The Jews of Islam by Bernard Lewis
The Jews of Islam by Bernard Lewis
Mr Noon University Press by D.H. Lawrence, edited by Lindeth Vasey
The Enchanted Castle by E. Nesbit
The Last of the Dragons by E. Nesbit
The Railway Children by E. Nesbit
The Story of the Amulet by E. Nesbit
Five Children and It by E. Nesbit
The Phoenix and the Carpet by E. Nesbit
Mouroir: Mirrornotes of a Novel by Breyten Breytenbach
King George V by Kenneth Rose
Matriarch: Queen Mary and the House of Windsor by Anne Edwards
Ulysses: A Critical and Synoptic Edition by James Joyce, prepared by Hans Walter Gabler and Wolfhard Steppe and Claus Melchior
Swift: The Man, his Works, and the Age Vol. I, Mr. Swift and his Contemporaries by Irvin Ehrenpreis
Swift: The Man, his Works, and the Age Vol. II, Dr. Swift by Irvin Ehrenpreis
Swift: The Man, his Works, and the Age Vol. III, Dean Swift by Irvin Ehrenpreis
Children in Exile: Poems 1968––1984 by James Fenton
Darwin’s Plots: Evolutionary Narrative in Darwin, George Eliot and Nineteenth-Century Fiction by Gillian Beer
English Journey by J.B. Priestley
English Journey, or The Road to Milton Keynes by Beryl Bainbridge
Childhood by Nathalie Sarraute, translated by Barbara Wright. in consultation with the author
Robert M. Adams (1915-1996) was a founding editor of the Norton Anthology of English Literature. He taught at the University of Wisconsin, Rutgers, Cornell and U.C.L.A. His scholarly interested ranged from Milton to Joyce, and his translations of many classic works of French literature continue to be read to this day.
Noel Annan (1916–2000) was a British military intelligence officer and scholar of European history. His works include Leslie Stephen and Our Age, Changing Enemies: The Defeat and Regeneration of Germany, and The Curious Strength of Positivism in English Political Thought.
Neal Ascherson is the author of Black Sea, Stone Voices: The Search for Scotland and the novel Death of the Fronsac. He is an Honorary Professor at the Institute of Archaeology, University College London. (May 2018)
Richard Ellmann (1918–1987) was an American critic and biographer. He taught at Northwestern, Oxford and Emory, where he was named Robert W. Professor in 1980. He won the National Book Award for Nonfiction for James Joycein 1959; a revised edition was awarded the James Tate Black Memorial Prize in 1982.
Seamus Heaney’s first poetry collection, Death of a Naturalist, appeared forty years ago. Since then he has published poetry, criticism, and translations that have established him as one of the leading poets of his generation. In 1995 he was awarded the Nobel Prize for Literature.
Frank Kermode (1919–2010) was a British critic and literary theorist. Born on the Isle of Man, he taught at University College London, Cambridge, Columbia and Harvard. Adapted from a series of lectures given at Bryn Mawr College, Kermode’s Sense of An Ending: Studies in the Theory of Fiction remains one of the most influential works of twentieth-century literary criticism.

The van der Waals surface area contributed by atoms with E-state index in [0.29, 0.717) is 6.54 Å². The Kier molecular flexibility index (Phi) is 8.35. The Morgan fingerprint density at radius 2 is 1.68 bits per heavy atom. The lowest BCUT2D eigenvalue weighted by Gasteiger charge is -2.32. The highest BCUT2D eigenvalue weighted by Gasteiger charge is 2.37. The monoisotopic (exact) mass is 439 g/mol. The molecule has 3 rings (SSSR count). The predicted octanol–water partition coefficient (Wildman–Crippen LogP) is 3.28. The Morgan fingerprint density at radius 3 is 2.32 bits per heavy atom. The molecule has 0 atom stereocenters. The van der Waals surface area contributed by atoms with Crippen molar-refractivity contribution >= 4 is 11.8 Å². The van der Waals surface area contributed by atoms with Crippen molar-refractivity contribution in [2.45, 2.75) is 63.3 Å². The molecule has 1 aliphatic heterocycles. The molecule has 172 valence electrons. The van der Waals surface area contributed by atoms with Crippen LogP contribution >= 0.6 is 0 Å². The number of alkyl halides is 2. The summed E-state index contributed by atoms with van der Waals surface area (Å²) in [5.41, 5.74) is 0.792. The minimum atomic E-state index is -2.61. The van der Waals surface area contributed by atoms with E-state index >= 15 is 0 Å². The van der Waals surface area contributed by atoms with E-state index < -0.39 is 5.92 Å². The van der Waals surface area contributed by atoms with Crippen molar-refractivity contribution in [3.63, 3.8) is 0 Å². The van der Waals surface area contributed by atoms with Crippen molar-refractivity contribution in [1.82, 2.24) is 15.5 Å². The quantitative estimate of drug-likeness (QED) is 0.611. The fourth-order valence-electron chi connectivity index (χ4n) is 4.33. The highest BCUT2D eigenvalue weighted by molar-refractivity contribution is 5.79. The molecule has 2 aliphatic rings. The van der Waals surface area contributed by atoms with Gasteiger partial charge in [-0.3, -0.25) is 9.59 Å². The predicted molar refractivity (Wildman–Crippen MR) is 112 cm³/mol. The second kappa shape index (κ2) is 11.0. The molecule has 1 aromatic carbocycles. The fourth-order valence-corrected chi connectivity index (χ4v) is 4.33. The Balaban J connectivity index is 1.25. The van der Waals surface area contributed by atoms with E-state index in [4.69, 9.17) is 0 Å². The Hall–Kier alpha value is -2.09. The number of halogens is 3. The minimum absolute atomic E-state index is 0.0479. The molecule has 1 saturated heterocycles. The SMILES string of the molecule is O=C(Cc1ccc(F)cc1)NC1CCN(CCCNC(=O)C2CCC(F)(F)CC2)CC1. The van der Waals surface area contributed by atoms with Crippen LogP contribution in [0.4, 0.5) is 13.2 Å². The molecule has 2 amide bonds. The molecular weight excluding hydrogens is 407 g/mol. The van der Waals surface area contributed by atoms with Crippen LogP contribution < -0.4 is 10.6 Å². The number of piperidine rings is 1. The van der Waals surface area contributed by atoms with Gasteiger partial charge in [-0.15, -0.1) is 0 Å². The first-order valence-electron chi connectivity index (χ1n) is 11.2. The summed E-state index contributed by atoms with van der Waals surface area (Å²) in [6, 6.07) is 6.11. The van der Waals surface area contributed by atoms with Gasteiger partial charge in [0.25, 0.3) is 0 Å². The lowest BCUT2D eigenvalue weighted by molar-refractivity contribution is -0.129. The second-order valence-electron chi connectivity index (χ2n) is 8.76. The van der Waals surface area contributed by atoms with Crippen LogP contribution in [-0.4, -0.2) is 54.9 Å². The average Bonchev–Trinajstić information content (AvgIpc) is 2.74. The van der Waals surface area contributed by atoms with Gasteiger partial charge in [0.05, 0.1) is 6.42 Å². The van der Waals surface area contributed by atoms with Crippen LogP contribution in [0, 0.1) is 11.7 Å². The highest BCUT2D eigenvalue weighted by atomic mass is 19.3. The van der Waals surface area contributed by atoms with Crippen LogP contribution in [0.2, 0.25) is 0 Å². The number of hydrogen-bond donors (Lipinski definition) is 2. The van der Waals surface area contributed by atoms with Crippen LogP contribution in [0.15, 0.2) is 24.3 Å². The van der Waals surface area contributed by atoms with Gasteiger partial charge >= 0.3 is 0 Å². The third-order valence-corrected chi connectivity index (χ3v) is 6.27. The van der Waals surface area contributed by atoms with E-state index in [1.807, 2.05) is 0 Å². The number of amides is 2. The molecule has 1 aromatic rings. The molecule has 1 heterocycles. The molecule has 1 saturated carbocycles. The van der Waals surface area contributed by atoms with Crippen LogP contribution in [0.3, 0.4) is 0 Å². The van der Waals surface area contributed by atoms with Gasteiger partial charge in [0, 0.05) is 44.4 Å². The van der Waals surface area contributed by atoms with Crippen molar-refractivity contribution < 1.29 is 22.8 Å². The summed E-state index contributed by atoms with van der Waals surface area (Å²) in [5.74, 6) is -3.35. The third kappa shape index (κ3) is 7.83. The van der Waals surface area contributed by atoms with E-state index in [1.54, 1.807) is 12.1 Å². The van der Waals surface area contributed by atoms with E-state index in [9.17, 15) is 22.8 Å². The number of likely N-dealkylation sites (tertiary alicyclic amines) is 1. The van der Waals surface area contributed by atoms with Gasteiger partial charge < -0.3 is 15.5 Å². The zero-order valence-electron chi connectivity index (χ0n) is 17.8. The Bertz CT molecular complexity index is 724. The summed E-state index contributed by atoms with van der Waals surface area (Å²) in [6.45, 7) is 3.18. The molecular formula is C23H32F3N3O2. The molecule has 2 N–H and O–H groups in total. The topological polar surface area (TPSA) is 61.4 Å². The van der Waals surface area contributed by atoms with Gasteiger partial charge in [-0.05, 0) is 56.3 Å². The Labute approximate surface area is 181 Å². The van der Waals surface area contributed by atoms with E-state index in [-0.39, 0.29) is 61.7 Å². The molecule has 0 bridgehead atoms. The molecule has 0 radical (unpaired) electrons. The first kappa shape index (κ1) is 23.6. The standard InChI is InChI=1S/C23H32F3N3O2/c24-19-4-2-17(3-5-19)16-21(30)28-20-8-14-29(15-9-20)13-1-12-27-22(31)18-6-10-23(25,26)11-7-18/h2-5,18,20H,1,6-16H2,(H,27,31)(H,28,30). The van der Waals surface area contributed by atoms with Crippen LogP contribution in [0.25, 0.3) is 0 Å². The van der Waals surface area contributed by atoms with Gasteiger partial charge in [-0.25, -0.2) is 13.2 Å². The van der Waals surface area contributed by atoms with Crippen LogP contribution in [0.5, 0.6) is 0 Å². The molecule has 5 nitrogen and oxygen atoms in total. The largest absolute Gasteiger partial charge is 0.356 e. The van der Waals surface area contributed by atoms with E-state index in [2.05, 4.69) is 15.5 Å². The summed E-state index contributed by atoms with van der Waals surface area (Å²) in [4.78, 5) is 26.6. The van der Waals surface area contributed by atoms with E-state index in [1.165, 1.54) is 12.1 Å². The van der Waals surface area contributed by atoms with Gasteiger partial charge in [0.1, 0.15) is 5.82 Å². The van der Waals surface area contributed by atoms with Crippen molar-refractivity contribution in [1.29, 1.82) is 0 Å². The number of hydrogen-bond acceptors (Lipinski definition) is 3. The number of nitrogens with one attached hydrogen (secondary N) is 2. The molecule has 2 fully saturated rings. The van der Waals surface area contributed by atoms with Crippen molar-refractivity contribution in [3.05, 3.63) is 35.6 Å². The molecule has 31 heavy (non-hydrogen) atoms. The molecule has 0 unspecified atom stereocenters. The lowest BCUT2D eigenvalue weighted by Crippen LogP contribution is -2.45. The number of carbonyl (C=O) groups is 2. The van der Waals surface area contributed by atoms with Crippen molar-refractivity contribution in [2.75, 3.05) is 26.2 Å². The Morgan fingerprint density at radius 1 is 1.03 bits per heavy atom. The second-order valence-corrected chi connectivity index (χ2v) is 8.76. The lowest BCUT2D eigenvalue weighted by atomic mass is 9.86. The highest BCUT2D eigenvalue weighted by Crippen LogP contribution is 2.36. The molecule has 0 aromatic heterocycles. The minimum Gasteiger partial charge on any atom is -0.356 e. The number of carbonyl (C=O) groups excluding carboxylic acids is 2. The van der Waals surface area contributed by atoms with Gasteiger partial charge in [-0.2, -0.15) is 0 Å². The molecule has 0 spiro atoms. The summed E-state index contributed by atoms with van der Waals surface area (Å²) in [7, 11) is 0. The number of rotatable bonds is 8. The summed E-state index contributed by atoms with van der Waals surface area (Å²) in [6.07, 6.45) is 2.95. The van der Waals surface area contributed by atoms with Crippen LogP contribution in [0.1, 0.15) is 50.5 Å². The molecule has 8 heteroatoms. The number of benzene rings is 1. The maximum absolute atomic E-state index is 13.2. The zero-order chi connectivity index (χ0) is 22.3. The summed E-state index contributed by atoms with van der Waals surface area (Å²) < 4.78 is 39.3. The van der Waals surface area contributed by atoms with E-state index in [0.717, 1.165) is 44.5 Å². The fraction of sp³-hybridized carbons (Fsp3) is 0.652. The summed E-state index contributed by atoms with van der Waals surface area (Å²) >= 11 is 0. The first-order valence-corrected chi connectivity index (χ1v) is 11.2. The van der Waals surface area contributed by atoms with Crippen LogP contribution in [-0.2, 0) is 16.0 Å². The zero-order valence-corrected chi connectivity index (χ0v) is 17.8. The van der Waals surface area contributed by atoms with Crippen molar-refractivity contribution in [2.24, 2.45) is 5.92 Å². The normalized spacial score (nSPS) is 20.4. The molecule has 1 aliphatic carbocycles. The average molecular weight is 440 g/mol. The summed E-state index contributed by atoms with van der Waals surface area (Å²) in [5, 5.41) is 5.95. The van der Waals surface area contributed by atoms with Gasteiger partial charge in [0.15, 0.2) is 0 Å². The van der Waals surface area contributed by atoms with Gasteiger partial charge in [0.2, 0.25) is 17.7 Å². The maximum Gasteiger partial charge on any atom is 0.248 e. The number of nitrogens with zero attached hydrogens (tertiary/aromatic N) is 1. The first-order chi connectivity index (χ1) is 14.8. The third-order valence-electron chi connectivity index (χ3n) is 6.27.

Alison Lurie is the Frederic J. Whiton Professor of American Literature Emerita at Cornell. She is the author of ten novels, two collections of essays on children’s literature, and the editor of The Oxford Book of Fairy Tales. Her most recent book is Reading for Fun. (March 2017)
V. S. Naipaul was born in Trinidad in 1932 and emigrated to England in 1950, when he won a scholarship to University College, Oxford. He is the author of many novels, including A House for Mr. Biswas, A Bend in the River, and In a Free State, which won the Booker Prize. He has also written several nonfiction works based on his travels, including India: A Million Mutinies Now and Beyond Belief: Islamic Excursions Among the Converted Peoples. He was knighted in 1990 and in 1993 was the first recipient of the David Cohen British Literature Prize.
V.S. Pritchett (1900–1997) was a British essayist, novelist and short story writer. He worked as a foreign correspondent for the The Christian Science Monitorand as a literary critic forNew Statesman. In 1968 Pritchett was made a Commander of the Order of the British Empire; he was knighted in 1975. His body of work includes many collections of short stories, in addition to travelogues, reviews, literary biographies and novels.
Jonathan Raban’s books include Surveillance, My Holy War, Arabia, Old Glory, Hunting Mister Heartbreak, Bad Land, Passage to Juneau, and Waxwings. His most recent book is Driving Home: An American Journey, published in 2011. He is the recipient of the National Book Critics Circle Award, the Heinemann Award of the Royal Society of Literature, the PEN/West Creative Nonfiction Award, the Pacific Northwest Booksellers’ Award, and the Governor’s Award of the State of Washington. He is a frequent contributor to The New York Review of Books, The Guardian, and The Independent. He lives in Seattle.